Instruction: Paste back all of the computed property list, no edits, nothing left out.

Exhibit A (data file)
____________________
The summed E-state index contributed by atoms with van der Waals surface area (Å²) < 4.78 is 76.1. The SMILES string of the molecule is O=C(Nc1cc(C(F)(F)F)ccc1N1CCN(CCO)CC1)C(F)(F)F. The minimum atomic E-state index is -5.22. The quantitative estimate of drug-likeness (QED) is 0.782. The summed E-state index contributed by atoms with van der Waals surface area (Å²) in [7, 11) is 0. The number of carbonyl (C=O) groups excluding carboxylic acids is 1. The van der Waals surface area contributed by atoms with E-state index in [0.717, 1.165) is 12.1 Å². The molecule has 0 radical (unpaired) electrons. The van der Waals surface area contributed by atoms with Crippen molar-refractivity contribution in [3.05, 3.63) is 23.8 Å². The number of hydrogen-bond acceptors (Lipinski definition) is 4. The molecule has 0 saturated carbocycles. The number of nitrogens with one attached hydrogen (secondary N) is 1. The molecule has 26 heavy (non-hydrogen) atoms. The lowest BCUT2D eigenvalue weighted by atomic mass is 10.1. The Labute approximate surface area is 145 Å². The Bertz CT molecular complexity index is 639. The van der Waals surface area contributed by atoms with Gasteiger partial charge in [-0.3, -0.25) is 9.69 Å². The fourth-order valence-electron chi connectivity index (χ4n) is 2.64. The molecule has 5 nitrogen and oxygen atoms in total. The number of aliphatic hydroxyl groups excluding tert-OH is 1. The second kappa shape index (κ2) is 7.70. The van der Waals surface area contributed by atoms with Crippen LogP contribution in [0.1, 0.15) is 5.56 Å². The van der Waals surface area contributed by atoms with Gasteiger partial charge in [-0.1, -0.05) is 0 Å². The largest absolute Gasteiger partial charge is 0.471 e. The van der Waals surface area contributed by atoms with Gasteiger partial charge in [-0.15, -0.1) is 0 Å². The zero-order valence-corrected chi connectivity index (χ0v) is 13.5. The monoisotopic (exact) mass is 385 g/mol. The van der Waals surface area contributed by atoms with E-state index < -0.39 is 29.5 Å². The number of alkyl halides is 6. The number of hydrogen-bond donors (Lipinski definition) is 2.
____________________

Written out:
The summed E-state index contributed by atoms with van der Waals surface area (Å²) < 4.78 is 76.1. The SMILES string of the molecule is O=C(Nc1cc(C(F)(F)F)ccc1N1CCN(CCO)CC1)C(F)(F)F. The minimum atomic E-state index is -5.22. The quantitative estimate of drug-likeness (QED) is 0.782. The summed E-state index contributed by atoms with van der Waals surface area (Å²) in [7, 11) is 0. The number of carbonyl (C=O) groups excluding carboxylic acids is 1. The van der Waals surface area contributed by atoms with E-state index in [0.717, 1.165) is 12.1 Å². The molecule has 0 radical (unpaired) electrons. The van der Waals surface area contributed by atoms with Crippen molar-refractivity contribution in [3.05, 3.63) is 23.8 Å². The number of hydrogen-bond acceptors (Lipinski definition) is 4. The molecule has 0 saturated carbocycles. The number of nitrogens with one attached hydrogen (secondary N) is 1. The molecule has 26 heavy (non-hydrogen) atoms. The lowest BCUT2D eigenvalue weighted by atomic mass is 10.1. The Labute approximate surface area is 145 Å². The Bertz CT molecular complexity index is 639. The van der Waals surface area contributed by atoms with Gasteiger partial charge in [-0.3, -0.25) is 9.69 Å². The fourth-order valence-electron chi connectivity index (χ4n) is 2.64. The molecule has 5 nitrogen and oxygen atoms in total. The number of aliphatic hydroxyl groups excluding tert-OH is 1. The second kappa shape index (κ2) is 7.70. The van der Waals surface area contributed by atoms with Crippen LogP contribution in [0.1, 0.15) is 5.56 Å². The van der Waals surface area contributed by atoms with Gasteiger partial charge in [-0.1, -0.05) is 0 Å². The largest absolute Gasteiger partial charge is 0.471 e. The van der Waals surface area contributed by atoms with Gasteiger partial charge in [-0.15, -0.1) is 0 Å². The zero-order valence-corrected chi connectivity index (χ0v) is 13.5. The monoisotopic (exact) mass is 385 g/mol. The van der Waals surface area contributed by atoms with E-state index < -0.39 is 29.5 Å². The number of alkyl halides is 6. The number of hydrogen-bond donors (Lipinski definition) is 2.